To be sure, observers of standards-based literacy instruction might be quick to point out that students were not being asked to grapple with adverbs using a complex text, like a short story or non-fiction article. In Garza’s small group, the cognitive work was decontextualized.
But this was by design. In another small group rotation, Nieto facilitated discussion of a short story, spiraling through several important skills, including identification of adverbs. But in Garza’s group, the task was set up so that she could probe the thinking of individual students around very specific content – understanding the use and function of adverbs in a sentence. As the semester progressed, Garza would take on more rigorous and cognitively-demanding tasks with students.
With each rotation, Garza became more fluid in her questioning, especially after she and Ms. Nieto had an opportunity to debrief over lunch before the afternoon’s class section. “I noticed the mistakes [students] were making,” Garza said, particularly their use of “-ly” as a shortcut. She and Nieto discussed how Garza could refer to an anchor chart on the wall – which laid out the varied uses of adverbs – to help students think about their own sentences.
For Garza, the experience was eye-opening. She saw individual students succeed with content that they had previously shied away from. She saw students’ full range of capabilities. “Sometimes, when they have to do their writing prompts, they’re like, ‘Well, Miss, I don’t know what to do,’ or ‘I don’t know what to say,’” Garza said. “Next time they tell me that, I’m going to tell them that no, that’s a lie. I know that they can do it.”
Garza knows first-hand the negative impact of teachers who don’t engage deeply in their students’ thinking and challenge them with rigorous tasks. At age nine, she was placed into an English as a Second Language (ESL) class, where she was handed worksheet after worksheet. “The teacher wouldn’t actually go through it with us,” Garza says. “She would just say, ‘Okay, complete the activity, and if you have questions, ask your neighbor.’ The neighbors knew more English than I did, but they were like okay, just look for this word and this word, and if you find it in the book, just copy the entire sentence.”
In far too many classrooms that we visit across the country, Garza’s fourth-grade experience is typical. Students are given instructional tasks that require a level of cognitive demand far below what is envisioned by today’s academic standards, and we see teachers more intent on covering content than on fostering student thinking about content.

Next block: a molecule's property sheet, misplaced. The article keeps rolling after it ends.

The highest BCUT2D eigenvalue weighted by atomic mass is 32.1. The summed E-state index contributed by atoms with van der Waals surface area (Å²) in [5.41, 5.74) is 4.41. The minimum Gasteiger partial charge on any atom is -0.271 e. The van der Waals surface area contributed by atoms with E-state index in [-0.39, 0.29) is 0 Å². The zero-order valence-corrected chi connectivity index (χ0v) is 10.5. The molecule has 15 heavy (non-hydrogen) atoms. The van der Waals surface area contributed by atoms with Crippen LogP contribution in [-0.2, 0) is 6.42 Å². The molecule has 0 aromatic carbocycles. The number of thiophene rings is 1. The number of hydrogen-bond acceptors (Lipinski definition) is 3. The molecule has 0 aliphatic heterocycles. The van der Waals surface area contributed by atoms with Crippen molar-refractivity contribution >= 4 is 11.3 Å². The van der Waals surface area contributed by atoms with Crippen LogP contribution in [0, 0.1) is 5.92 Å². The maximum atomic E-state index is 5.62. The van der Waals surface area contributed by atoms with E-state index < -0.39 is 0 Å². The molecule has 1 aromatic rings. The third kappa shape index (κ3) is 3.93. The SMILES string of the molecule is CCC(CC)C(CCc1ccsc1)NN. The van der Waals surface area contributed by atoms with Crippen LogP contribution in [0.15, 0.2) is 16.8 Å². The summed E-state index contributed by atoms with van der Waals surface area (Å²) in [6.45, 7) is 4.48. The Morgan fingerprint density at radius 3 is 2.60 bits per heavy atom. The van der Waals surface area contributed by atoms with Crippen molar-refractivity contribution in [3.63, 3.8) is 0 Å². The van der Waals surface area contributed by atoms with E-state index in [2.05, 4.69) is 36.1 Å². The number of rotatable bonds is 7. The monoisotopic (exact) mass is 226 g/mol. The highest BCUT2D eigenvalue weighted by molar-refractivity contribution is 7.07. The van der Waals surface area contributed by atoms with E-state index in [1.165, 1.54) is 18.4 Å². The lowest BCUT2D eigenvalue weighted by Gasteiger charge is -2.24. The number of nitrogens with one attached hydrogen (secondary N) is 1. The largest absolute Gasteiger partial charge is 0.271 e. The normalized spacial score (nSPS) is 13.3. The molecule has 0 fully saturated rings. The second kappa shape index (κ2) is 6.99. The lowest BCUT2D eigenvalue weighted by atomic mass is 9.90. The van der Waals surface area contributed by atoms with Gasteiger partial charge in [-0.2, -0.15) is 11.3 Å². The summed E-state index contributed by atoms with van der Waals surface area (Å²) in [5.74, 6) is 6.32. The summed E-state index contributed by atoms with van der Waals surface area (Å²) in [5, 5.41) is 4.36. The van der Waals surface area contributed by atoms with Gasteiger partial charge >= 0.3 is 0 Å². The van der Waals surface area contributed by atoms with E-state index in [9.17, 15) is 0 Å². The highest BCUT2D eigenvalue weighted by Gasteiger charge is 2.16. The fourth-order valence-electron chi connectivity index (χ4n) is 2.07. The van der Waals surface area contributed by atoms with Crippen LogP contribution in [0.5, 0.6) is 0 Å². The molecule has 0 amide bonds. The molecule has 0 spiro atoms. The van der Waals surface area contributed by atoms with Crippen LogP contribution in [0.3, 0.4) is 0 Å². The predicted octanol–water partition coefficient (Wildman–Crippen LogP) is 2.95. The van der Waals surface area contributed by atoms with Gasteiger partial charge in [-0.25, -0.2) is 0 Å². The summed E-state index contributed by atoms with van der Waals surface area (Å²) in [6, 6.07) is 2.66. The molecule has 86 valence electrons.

This pattern has many roots, but one of them lies in preservice preparation.
In our experience, far too many teacher-preparation programs treat content knowledge as a great sea of information that must be poured from program to teacher-candidate to student.
We’ve been in a social studies methods class that covered a different era of American history each week. One after another, groups of candidates gave five-minute presentations on the 1920’s: jazz, Prohibition, flappers, the stock market crash, and on and on. There was little attempt to consider the relevance of the content for students, nor how to engage them in thinking rigorously about it.
We’ve been in a methods course where each candidate had been assigned a page of an outdated textbook on literacy instruction to summarize and present. Each page was treated as being as important as the next, and no effort was made to consider recent advances in the science of reading.
At one university, we observed an elementary candidate present to her fellow aspiring teachers on a text about Harriet Tubman, recounting facts about the Underground Railroad without any reference to why Tubman or the Underground Railroad was important, or what her own students might be thinking during the presentation. Neither the teacher-educator nor the other teacher-candidates in the room asked questions, and the class quickly moved on to the next presentation, which followed a similar form.
When programs go broad, not deep, when they do not prioritize ambitious content, when they do not use rigorous tasks, when they do not require candidates to focus on student thinking, they miss critical opportunities to foster candidates’ content knowledge for teaching.
But, as the programs featured here attest, another way is possible. Working with the outstanding teacher-educators at these programs and so many others, Deans for Impact will continue our work to ensure future teachers engage deeply in the content of thinking.